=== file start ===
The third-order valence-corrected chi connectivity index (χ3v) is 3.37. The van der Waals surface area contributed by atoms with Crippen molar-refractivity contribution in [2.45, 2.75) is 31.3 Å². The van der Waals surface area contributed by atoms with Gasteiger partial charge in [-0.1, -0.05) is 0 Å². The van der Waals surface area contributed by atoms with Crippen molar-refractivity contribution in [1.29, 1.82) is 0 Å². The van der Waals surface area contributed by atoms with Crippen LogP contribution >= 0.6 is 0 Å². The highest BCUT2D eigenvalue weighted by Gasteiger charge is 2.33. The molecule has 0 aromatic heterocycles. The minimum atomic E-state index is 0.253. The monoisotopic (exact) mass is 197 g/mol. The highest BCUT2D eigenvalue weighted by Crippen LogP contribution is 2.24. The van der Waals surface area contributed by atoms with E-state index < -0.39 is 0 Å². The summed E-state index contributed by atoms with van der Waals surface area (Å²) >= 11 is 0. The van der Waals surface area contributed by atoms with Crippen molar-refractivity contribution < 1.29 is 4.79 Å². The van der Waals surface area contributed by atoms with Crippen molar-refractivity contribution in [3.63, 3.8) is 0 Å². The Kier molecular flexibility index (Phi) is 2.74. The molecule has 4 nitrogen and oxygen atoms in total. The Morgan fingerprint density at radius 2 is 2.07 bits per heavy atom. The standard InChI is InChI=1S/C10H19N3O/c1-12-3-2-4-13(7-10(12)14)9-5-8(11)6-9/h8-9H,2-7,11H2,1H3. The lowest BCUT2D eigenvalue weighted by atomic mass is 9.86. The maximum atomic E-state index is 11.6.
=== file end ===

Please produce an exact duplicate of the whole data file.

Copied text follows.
The third-order valence-corrected chi connectivity index (χ3v) is 3.37. The van der Waals surface area contributed by atoms with Crippen molar-refractivity contribution in [2.45, 2.75) is 31.3 Å². The van der Waals surface area contributed by atoms with Gasteiger partial charge in [-0.1, -0.05) is 0 Å². The van der Waals surface area contributed by atoms with Crippen molar-refractivity contribution in [1.29, 1.82) is 0 Å². The van der Waals surface area contributed by atoms with Crippen LogP contribution >= 0.6 is 0 Å². The highest BCUT2D eigenvalue weighted by Gasteiger charge is 2.33. The molecule has 0 aromatic heterocycles. The minimum atomic E-state index is 0.253. The monoisotopic (exact) mass is 197 g/mol. The highest BCUT2D eigenvalue weighted by Crippen LogP contribution is 2.24. The van der Waals surface area contributed by atoms with E-state index < -0.39 is 0 Å². The summed E-state index contributed by atoms with van der Waals surface area (Å²) >= 11 is 0. The van der Waals surface area contributed by atoms with Crippen molar-refractivity contribution < 1.29 is 4.79 Å². The van der Waals surface area contributed by atoms with Crippen molar-refractivity contribution in [3.63, 3.8) is 0 Å². The Kier molecular flexibility index (Phi) is 2.74. The molecule has 4 nitrogen and oxygen atoms in total. The Morgan fingerprint density at radius 2 is 2.07 bits per heavy atom. The standard InChI is InChI=1S/C10H19N3O/c1-12-3-2-4-13(7-10(12)14)9-5-8(11)6-9/h8-9H,2-7,11H2,1H3. The lowest BCUT2D eigenvalue weighted by atomic mass is 9.86. The maximum atomic E-state index is 11.6.